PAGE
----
I read Parker Palmer’s classic The Courage to Teach several years ago and am re-reading it now. For many, the book doesn’t need an introduction. For those who aren’t familiar with it, think of it as a book on the psychology/spirituality of teaching.
A theme Palmer hits early on is the grip that fear has on both teachers and students—a fear of looking stupid, of not knowing, of not being good enough.
Fear can lead teachers to objectify their subject, thus maintaining a posture of power and control in the classroom—where they are the experts who “know” and students are ignorant. Fear can lead students to shut down, disengage, and block learning possibilities.
The way forward is for teachers to create an different environment in the classroom. Palmer mentions several things, two of which struck me in particular:
- Instead of teaching to the students’ ignorance, “try to teach to their fearful hearts” (p. 47) so they can be freed up to learn and change.
- Think of good teaching as an “act of hospitality” (p. 51), meaning creating an inviting space for learning, which rewards both student and teacher.
I like how Palmer zeroes in on fear as a core problem in education, and that effective, truly life-changing teaching means facing the culture of fear head on and bringing healing.
Palmer’s observations translate to other areas, too. For example, fear can also be an unhealthy motivator in how we think about God and how we live out a life of faith.
I’ve written about this before, and I’m writing about it again because, in my experience, fear is a central, unnamed, misnamed, and/or manipulated factor for many Christians as they plod through the day-to-day lives.
But I’m not talking about any of that. I am talking about a destructive fear that grabs deep down, becomes a core driving factor in our spiritual lives, and often pours out of us in unhealthy ways.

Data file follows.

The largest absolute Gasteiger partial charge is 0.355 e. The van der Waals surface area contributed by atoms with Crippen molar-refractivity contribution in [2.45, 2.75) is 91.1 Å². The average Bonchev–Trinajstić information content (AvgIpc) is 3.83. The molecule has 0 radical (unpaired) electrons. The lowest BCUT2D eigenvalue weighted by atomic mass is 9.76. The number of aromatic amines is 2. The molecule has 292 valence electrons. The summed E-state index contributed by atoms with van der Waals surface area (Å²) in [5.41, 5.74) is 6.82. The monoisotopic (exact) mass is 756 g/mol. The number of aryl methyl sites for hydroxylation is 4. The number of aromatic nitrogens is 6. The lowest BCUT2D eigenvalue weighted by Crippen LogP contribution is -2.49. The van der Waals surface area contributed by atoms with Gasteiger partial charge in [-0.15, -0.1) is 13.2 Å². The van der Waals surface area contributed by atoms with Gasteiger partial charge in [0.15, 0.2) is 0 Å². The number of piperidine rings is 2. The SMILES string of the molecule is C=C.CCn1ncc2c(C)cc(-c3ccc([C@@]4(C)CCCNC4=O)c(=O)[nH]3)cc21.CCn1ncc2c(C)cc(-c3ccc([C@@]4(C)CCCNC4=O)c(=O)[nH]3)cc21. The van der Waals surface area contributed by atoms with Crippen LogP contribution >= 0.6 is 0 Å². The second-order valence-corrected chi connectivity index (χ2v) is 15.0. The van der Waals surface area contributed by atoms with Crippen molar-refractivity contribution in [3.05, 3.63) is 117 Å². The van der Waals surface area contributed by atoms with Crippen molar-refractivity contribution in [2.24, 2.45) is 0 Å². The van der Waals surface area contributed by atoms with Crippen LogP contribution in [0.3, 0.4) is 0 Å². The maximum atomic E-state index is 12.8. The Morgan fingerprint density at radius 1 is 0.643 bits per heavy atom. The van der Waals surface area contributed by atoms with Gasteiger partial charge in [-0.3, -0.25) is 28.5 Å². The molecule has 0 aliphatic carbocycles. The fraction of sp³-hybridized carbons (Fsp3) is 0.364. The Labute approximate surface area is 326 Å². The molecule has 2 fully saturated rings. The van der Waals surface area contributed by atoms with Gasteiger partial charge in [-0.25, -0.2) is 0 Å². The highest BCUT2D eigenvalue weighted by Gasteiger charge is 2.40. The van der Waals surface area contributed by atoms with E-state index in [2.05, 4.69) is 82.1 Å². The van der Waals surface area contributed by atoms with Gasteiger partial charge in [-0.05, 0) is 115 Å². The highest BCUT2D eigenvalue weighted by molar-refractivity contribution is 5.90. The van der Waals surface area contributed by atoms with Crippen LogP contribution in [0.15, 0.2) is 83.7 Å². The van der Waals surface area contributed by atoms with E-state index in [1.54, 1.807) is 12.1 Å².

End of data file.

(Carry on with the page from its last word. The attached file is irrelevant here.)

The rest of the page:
We all have our moments. No one is without sin. We all fall short. But, a day-to-day posture where the default expression of the the inner life of faith is belligerence, argumentativeness, mocking, sarcasm, manipulation, an excessive need to be right and others wrong, self-justification, insider-vs-outisder thinking, quest for domination, and the like are sure signs that deep down—perhaps further down than we realize—we are driven by fear;
a fear of losing our hold on certainty concerning ultimate reality;
a fear we may not be right about God.
I have understood this fear from the inside, and as I have come to understand more and more of that inner dynamic over the years, my eyes are more open to seeing it around me.
Such fear is not an act of piety but of unexamined self-centerdness.
So, how is fear overcome? By daily, moment-by-moment, renewing of our commitment to trust God.
Looks easy on paper, but trust is the hard part, since we often mistake trusting God with trusting how we have “captured” God in our internal theological “models.”
I like the word model here, because models are not inherently obstructive. They help us see a larger truth. The challenge, though, as I see it, is to keep our internal models from becoming ends in themselves rather than a means of seeing beyond them.
To borrow Parker’s language, maybe our lives with God would benefit from learning to teach to our own “fearful hearts.” Maybe we can think of theological deliberation as an “act of hospitality,” where collaboration instead of competition is the order of the day.